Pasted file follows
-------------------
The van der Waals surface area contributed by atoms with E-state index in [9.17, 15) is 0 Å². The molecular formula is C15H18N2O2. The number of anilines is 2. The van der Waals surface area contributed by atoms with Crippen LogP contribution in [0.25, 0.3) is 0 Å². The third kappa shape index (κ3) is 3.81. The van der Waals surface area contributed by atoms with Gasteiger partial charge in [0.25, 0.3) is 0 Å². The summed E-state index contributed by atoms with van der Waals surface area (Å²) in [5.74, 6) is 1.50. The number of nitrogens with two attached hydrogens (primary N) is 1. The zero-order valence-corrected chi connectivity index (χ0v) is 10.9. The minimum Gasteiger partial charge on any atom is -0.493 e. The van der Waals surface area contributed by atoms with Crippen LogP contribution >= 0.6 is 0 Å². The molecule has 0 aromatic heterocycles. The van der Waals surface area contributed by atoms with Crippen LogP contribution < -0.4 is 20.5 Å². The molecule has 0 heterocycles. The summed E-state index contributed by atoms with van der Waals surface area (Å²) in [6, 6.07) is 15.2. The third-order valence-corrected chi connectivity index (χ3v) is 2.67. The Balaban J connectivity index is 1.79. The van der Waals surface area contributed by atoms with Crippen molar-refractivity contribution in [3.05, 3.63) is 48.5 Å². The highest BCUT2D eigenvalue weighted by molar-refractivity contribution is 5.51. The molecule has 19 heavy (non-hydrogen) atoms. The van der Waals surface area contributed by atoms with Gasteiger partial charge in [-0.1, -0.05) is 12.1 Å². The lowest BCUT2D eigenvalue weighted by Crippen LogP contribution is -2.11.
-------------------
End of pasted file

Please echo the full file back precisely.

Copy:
The van der Waals surface area contributed by atoms with E-state index in [9.17, 15) is 0 Å². The molecular formula is C15H18N2O2. The number of anilines is 2. The van der Waals surface area contributed by atoms with Crippen LogP contribution in [0.25, 0.3) is 0 Å². The third kappa shape index (κ3) is 3.81. The van der Waals surface area contributed by atoms with Gasteiger partial charge in [0.25, 0.3) is 0 Å². The summed E-state index contributed by atoms with van der Waals surface area (Å²) in [5.74, 6) is 1.50. The number of nitrogens with two attached hydrogens (primary N) is 1. The zero-order valence-corrected chi connectivity index (χ0v) is 10.9. The minimum Gasteiger partial charge on any atom is -0.493 e. The van der Waals surface area contributed by atoms with Crippen LogP contribution >= 0.6 is 0 Å². The molecule has 0 aromatic heterocycles. The van der Waals surface area contributed by atoms with Crippen LogP contribution < -0.4 is 20.5 Å². The molecule has 0 heterocycles. The summed E-state index contributed by atoms with van der Waals surface area (Å²) in [6, 6.07) is 15.2. The third-order valence-corrected chi connectivity index (χ3v) is 2.67. The Balaban J connectivity index is 1.79. The van der Waals surface area contributed by atoms with Crippen molar-refractivity contribution in [3.05, 3.63) is 48.5 Å². The highest BCUT2D eigenvalue weighted by molar-refractivity contribution is 5.51. The molecule has 19 heavy (non-hydrogen) atoms. The van der Waals surface area contributed by atoms with Gasteiger partial charge in [-0.1, -0.05) is 12.1 Å². The lowest BCUT2D eigenvalue weighted by Crippen LogP contribution is -2.11.